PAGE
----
In the 2007 comprehensive spending review, the Government have an opportunity to turn around years of underinvestment in affordable housing. The Treasury’s website states that the review involves

What could be a more important investment decision underpinning education, health, regeneration and the needs of the economy than setting forth an ambitious
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plan for new housing appropriate to the needs of the people? The Chancellor has spoken a great deal about renewal; this is his opportunity to act.

10.41 am

Mr. Robert Syms (Poole) (Con): I congratulate the hon. Member for Regent’s Park and Kensington, North (Ms Buck) on raising this topic. Every time I come to debates on housing, Members crowd in, trying to make a contribution. It strikes me that the subject ought to be debated on the Floor of the House, perhaps in a full-day debate. I know that the Whip is not in his place, but I hope that the Minister takes the message back that housing is a live issue. When Members of Parliament discuss housing, one can see that to them the subject is not just statistics; they talk about families sitting in front of Members in their surgeries. Nothing is more frustrating for us than to hear about the continuing need of families who want housing. We know that we will write letters, phone people up and follow up cases, but there is probably little hope of such people accessing the housing that they need. One of the worrying effects of the frustration that people feel was seen in the local elections—people voting for the British National party and so on.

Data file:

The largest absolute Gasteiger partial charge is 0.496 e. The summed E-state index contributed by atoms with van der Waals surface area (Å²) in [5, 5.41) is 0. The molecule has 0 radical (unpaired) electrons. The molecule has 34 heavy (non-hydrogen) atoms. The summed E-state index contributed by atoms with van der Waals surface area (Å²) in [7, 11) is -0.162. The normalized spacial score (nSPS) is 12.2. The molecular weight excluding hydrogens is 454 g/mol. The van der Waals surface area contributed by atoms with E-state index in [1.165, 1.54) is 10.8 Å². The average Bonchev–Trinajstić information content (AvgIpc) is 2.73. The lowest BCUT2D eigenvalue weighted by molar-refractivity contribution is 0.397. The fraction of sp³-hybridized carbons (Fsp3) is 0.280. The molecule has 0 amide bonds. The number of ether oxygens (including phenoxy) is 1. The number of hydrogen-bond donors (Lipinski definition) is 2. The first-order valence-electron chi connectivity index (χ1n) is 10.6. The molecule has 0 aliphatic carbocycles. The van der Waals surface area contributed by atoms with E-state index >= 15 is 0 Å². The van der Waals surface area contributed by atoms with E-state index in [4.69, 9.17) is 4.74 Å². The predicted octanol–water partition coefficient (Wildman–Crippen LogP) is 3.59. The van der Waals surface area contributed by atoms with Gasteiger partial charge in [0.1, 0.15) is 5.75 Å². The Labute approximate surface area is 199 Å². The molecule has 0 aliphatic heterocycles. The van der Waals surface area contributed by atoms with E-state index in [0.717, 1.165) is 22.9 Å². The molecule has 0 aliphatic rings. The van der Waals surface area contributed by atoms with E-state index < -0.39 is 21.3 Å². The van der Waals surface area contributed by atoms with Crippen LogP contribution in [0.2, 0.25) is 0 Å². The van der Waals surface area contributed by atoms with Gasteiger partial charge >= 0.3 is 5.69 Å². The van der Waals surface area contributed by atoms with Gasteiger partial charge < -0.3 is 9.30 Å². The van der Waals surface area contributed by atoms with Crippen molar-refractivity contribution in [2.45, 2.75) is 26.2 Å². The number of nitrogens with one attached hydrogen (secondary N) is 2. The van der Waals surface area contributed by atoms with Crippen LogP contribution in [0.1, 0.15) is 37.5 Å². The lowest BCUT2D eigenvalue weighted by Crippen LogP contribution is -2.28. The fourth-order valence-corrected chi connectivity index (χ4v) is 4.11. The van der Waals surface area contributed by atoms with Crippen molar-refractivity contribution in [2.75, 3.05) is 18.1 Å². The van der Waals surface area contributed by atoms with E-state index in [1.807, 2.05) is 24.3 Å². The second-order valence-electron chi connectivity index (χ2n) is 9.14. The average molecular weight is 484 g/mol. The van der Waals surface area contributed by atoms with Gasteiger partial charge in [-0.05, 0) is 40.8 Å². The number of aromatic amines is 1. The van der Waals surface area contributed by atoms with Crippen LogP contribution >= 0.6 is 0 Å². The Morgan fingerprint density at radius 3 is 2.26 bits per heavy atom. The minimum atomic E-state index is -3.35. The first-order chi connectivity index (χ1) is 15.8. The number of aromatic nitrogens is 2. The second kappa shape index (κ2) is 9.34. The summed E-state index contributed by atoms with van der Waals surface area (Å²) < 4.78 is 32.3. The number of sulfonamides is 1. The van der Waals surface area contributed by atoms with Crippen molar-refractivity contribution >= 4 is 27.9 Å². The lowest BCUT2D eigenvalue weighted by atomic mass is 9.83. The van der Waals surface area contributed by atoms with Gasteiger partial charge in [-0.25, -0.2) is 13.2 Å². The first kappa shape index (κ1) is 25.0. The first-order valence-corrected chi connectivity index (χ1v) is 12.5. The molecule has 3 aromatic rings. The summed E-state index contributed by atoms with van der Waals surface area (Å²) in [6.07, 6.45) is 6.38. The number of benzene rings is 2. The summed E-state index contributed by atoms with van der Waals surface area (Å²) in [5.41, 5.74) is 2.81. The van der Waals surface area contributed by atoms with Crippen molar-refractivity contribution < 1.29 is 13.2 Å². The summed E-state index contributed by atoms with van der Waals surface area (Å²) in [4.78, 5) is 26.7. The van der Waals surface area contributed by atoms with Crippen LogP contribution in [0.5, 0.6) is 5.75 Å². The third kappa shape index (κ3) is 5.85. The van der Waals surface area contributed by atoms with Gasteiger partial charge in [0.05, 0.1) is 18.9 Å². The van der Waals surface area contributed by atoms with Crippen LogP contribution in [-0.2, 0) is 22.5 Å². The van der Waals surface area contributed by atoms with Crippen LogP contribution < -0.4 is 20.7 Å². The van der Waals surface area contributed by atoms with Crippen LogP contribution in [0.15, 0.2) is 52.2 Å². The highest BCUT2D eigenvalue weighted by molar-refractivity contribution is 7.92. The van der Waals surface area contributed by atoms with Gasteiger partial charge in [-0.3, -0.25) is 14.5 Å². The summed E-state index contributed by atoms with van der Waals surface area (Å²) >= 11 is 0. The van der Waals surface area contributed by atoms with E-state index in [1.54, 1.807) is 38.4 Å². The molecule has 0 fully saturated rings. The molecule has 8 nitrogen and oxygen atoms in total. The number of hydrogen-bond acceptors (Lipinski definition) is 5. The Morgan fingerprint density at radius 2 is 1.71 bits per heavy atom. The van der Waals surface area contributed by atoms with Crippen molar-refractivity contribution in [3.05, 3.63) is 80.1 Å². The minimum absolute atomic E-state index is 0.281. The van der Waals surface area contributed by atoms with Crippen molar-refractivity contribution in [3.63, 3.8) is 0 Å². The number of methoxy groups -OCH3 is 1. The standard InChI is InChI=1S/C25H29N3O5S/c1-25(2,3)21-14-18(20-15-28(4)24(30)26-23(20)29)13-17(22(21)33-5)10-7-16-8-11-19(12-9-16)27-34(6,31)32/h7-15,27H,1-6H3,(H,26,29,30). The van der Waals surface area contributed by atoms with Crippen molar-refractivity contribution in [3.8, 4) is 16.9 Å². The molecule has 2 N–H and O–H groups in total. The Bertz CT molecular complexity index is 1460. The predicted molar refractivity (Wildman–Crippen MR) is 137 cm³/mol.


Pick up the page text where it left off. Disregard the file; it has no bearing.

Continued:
One of the least expected consequences of the 1997 election was that the building of social housing declined substantially. As a Conservative Member, I did not expect that to happen. Although the number of social housing completions is now picking up, the scale of the problem makes that a drop in the ocean. We know that there is a major problem. Owner-occupation, higher house prices and the world of equity withdrawal is one side of a coin that leaves many people who cannot afford to get into that world with difficulties in accessing housing. The homelessness figures and the fact that more than 100,000 families are in temporary accommodation show that there is a real problem. The number of first-time buyers has collapsed from a normal yearly average of about 500,000 to about 320,000 last year, and those who cannot afford to become owner-occupiers become those on the list for social housing.